A few weeks into this new battle, a frustrating realization became crystal clear to me, but I didn’t want to see it. All of the movement and abilities I had lost falling from the X-ray table were not coming back. I was stuck and unable to move. I couldn’t accept this halt in my progress. What about my dreams? There was far too much left for me to accomplish that I needed my legs and hands for. So many adventures I wanted to feel and experience from a standing position. I need to work harder or pray with greater faith. Surely, that would be my breakthrough giving me momentum again.
As much as I’ve tried over the years, the sought-after physical movement I lost on that fateful early morning in the emergency room still hasn’t returned to me.
Life can be hard! It can be paralyzing and make you feel powerless! I fought extremely hard to progress that far in my recovery only to have it ripped out from under me. After the second neck break, I was not only suffering from another physical impairment but was mentally agonizing about my future as well.
I asked myself, “Am I strong enough to keep pushing forward? What do I do now? How do I keep the hope and faith that everything will be alright? I still want to walk again!”
My progress came to a halt, and I started manipulating people’s feelings and emotions to get what I wanted or felt I deserved. I was more paralyzed mentally than my arms and legs combined, and that changed me. The active, go get em, capable man my wife had grown to love and trust was fading away. Something was seriously wrong, and I either need to fix it or find an excuse.
When we do something wrong, we usually know it’s wrong and are already making up an excuse in our heads. In our minds, we don’t want others to think poorly of us. It doesn’t matter if we have to blame others as long as we don’t look bad. By mentioning an excuse, we are hoping, and sometimes expecting, others to overlook or forgive the results of our actions. If you remember, the very first thought that came into my head after I crashed on the ski hill was focused on what others may have thought of me. I wanted so badly to come up with a believable excuse I could tell to explain why I broke my neck, especially to my wife. I wanted something, anything, so it wasn’t my fault our lives got turned upside down.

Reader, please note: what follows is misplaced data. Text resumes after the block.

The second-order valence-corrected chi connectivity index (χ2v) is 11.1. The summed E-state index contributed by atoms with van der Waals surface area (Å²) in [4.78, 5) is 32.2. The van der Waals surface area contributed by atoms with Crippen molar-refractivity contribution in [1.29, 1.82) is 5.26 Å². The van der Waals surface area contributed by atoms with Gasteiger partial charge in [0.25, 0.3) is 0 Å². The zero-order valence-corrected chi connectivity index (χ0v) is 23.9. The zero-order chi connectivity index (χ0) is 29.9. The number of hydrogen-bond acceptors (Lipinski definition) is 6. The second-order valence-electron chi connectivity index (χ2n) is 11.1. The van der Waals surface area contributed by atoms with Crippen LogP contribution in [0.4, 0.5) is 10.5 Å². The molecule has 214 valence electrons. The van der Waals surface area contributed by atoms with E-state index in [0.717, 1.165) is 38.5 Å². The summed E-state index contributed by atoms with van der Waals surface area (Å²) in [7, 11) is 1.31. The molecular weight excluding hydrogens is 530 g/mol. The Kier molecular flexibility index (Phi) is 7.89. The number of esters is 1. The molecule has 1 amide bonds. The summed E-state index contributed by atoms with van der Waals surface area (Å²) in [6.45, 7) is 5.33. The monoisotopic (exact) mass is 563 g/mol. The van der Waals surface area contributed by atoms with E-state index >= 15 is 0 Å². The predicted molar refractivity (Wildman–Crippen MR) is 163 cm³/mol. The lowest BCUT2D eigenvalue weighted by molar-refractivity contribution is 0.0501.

Why do we do this to ourselves? Why don’t we just choose what’s best for us each time so we don’t have to keep going through this? It all comes down to one word—fear. Fear of the unknown. This fear keeps us in our comfort zones when extraordinary opportunities are dangling right in front of our faces. Instead of grabbing on tightly to incredible success, we fold our arms waiting, wondering, if there will be another chance.
All of us are scared to some degree—it’s human nature. We are afraid of pain, embarrassment, retribution, responsibility, failure, and even success. In addition to all these fears, we are brutally attacked with guilt, disappointment, and regret. These three words carry a heavy weight. Regret of “what could have been” and “opportunities lost” is not easily dismissed or forgiven. So we attach blame and start pointing fingers at others.
Most of the time the problem is ourselves. We are the ones holding us back from reaching our full potential. Not your boss, family, teacher, coach, or even your health. Here are some examples of different excuses that you may have heard, or maybe even used before:
• I’m too busy for that.
• This is just who I am, I can’t change.
• I’m not as qualified as them, so I’d never get that position.
• I’m a single parent, you don’t understand.
• It’s too hard.
• I’m not worthy.
I had to learn that even though I have an amazing excuse as a quadriplegic to not do hard things, using paralysis as my crutch was keeping me in my comfort zone. My excuse was not allowing me to achieve all I’m capable of. It was stopping me from becoming who I was meant to be and keeping me from helping others in a magnificent way. You must figure out what your excuses are and start getting rid of them, they’re only holding you back.